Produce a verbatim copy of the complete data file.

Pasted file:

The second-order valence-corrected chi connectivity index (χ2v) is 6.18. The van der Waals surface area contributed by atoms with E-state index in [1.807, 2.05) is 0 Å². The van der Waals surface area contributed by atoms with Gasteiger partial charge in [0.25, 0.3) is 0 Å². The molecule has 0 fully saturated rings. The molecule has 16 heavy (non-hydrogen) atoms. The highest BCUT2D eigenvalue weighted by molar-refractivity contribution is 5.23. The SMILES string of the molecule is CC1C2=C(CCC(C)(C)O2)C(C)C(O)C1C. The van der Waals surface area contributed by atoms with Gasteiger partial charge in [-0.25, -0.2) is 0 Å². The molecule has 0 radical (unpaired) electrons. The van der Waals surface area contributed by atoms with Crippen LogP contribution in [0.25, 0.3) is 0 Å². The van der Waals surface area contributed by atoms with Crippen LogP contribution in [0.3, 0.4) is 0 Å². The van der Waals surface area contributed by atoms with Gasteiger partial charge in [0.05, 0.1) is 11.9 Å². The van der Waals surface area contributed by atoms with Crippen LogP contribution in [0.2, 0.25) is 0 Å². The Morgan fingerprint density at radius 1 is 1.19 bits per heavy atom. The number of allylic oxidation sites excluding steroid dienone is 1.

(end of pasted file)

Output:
The second-order valence-corrected chi connectivity index (χ2v) is 6.18. The van der Waals surface area contributed by atoms with E-state index in [1.807, 2.05) is 0 Å². The van der Waals surface area contributed by atoms with Gasteiger partial charge in [0.25, 0.3) is 0 Å². The molecule has 0 fully saturated rings. The molecule has 16 heavy (non-hydrogen) atoms. The highest BCUT2D eigenvalue weighted by molar-refractivity contribution is 5.23. The SMILES string of the molecule is CC1C2=C(CCC(C)(C)O2)C(C)C(O)C1C. The van der Waals surface area contributed by atoms with Gasteiger partial charge in [-0.25, -0.2) is 0 Å². The molecule has 0 radical (unpaired) electrons. The van der Waals surface area contributed by atoms with Crippen LogP contribution in [0.25, 0.3) is 0 Å². The van der Waals surface area contributed by atoms with Crippen LogP contribution in [0.3, 0.4) is 0 Å². The van der Waals surface area contributed by atoms with Gasteiger partial charge in [0.05, 0.1) is 11.9 Å². The van der Waals surface area contributed by atoms with Crippen LogP contribution in [0.2, 0.25) is 0 Å². The Morgan fingerprint density at radius 1 is 1.19 bits per heavy atom. The number of allylic oxidation sites excluding steroid dienone is 1.